Fair enough - best not to assume any changes would be in best interests of cyclists, or have been properly consulted on with cycling orgs..
Destroying rainforest for economic gain is like burning a Renaissance painting to cook a meal.  EOW.

Re: Highway code query
« Reply #10 on: February 05, 2020, 02:24:34 pm »
Interestingly, around 2006...   https://www.cyclinguk.org/campaign/new-highway-code-historic-campaign   Looks like CUK's recommendation never made it in...

Quote
New Rule before Rule 58 / 18:
Road positioning for cyclists   Insert before Rule 58:
“When you are able to keep up with traffic or where it would be unsafe for you to be overtaken, you should normally ride in the middle of the left-hand traffic lane.  In faster traffic and where there is space for you to be overtaken safely, you should ride to the left of other traffic but never closer than 0.75m to the road edge or another vehicle.”   

This wording encourages cyclists to use road positioning to maximise their safety, in accordance with recognised good practice advice (e.g. in the Stationary Office publication ‘Cyclecraft’).

 
Destroying rainforest for economic gain is like burning a Renaissance painting to cook a meal.  EOW.

Re: Highway code query
« Reply #11 on: February 05, 2020, 07:01:41 pm »
Interestingly, around 2006...   https://www.cyclinguk.org/campaign/new-highway-code-historic-campaign   Looks like CUK's recommendation never made it in...

Quote
New Rule before Rule 58 / 18:
Road positioning for cyclists   Insert before Rule 58:
“When you are able to keep up with traffic or where it would be unsafe for you to be overtaken, you should normally ride in the middle of the left-hand traffic lane.  In faster traffic and where there is space for you to be overtaken safely, you should ride to the left of other traffic but never closer than 0.75m to the road edge or another vehicle.”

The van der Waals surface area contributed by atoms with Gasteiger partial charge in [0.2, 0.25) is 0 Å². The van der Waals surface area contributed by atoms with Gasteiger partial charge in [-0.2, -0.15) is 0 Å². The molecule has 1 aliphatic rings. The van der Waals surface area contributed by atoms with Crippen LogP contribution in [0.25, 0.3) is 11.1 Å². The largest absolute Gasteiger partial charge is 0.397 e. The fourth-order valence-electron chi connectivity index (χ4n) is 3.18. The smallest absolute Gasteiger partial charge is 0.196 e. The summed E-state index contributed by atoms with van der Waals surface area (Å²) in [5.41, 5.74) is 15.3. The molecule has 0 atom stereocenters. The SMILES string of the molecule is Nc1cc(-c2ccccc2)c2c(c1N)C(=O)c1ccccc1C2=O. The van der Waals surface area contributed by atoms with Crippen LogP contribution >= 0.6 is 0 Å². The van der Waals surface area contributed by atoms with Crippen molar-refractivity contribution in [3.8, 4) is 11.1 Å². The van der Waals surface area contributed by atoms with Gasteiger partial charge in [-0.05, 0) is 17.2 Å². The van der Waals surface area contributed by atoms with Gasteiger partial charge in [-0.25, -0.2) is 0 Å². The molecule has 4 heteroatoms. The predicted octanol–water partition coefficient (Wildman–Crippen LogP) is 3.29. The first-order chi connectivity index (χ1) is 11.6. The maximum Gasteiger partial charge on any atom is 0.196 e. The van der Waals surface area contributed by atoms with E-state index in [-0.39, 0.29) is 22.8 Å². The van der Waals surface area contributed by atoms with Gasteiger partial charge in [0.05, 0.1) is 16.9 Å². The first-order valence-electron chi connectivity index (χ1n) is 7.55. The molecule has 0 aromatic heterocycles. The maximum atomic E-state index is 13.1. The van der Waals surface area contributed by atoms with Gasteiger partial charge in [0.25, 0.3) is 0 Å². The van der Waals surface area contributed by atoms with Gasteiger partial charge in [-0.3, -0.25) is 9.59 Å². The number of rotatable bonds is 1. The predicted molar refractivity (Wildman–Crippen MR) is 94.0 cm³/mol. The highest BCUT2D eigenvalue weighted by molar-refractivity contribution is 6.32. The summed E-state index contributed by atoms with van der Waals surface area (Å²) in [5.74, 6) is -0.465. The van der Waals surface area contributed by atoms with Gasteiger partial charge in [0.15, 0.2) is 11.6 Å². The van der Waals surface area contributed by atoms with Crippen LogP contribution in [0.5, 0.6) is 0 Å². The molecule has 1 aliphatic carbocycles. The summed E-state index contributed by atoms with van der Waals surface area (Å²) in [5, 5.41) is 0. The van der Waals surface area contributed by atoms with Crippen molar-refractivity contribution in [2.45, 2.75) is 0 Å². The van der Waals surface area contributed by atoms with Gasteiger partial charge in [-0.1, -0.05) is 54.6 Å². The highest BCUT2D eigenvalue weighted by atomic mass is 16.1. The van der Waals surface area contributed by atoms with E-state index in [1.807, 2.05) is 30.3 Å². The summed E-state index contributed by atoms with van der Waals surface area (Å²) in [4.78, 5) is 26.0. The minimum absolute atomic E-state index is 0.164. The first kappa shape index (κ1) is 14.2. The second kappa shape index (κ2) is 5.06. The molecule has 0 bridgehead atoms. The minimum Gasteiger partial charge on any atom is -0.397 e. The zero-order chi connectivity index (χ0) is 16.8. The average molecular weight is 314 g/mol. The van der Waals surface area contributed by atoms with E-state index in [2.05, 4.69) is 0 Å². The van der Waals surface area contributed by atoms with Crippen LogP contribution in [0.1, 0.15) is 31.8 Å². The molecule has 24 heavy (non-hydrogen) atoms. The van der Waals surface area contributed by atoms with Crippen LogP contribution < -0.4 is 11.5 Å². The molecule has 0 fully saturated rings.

This wording encourages cyclists to use road positioning to maximise their safety, in accordance with recognised good practice advice (e.g. in the Stationary Office publication ‘Cyclecraft’).

 

Ah yes I remember that, it would have been a good one. Especially as several publications of advice to cyclists mangled it to "you should ride to the left of the road and never further than 0.75m from the road edge". 
Quote from: tiermat
that's not science, it's semantics.

Regulator

  • That's Councillor Regulator to you...
Re: Highway code query
« Reply #12 on: February 07, 2020, 10:46:49 am »
213

Motorcyclists and cyclists may suddenly need to avoid uneven road surfaces and obstacles such as drain covers or oily, wet or icy patches on the road. Give them plenty of room and pay particular attention to any sudden change of direction they may have to make.

You'll notice they don't mention potholes the size of Luton.

It would probably be an improvement if Luton disappeared into a pothole...
Quote from: clarion
I completely agree with Reg.

Green Party Councillor

Cudzoziemiec

  • Waking up now, put the kettle on!
Re: Highway code query
« Reply #13 on: February 07, 2020, 07:38:29 pm »
Interestingly, around 2006...   https://www.cyclinguk.org/campaign/new-highway-code-historic-campaign   Looks like CUK's recommendation never made it in...

Quote
New Rule before Rule 58 / 18:
Road positioning for cyclists   Insert before Rule 58:
“When you are able to keep up with traffic or where it would be unsafe for you to be overtaken, you should normally ride in the middle of the left-hand traffic lane.  In faster traffic and where there is space for you to be overtaken safely, you should ride to the left of other traffic but never closer than 0.75m to the road edge or another vehicle.”   

This wording encourages cyclists to use road positioning to maximise their safety, in accordance with recognised good practice advice (e.g. in the Stationary Office publication ‘Cyclecraft’).

 

Ah yes I remember that, it would have been a good one. Especially as several publications of advice to cyclists mangled it to "you should ride to the left of the road and never further than 0.75m from the road edge".
Even the CTC's own safe pass campaign mat has mangled it towards that.

I do not ride a great big Mercian, gangster tanwalls, fixed cog in the back.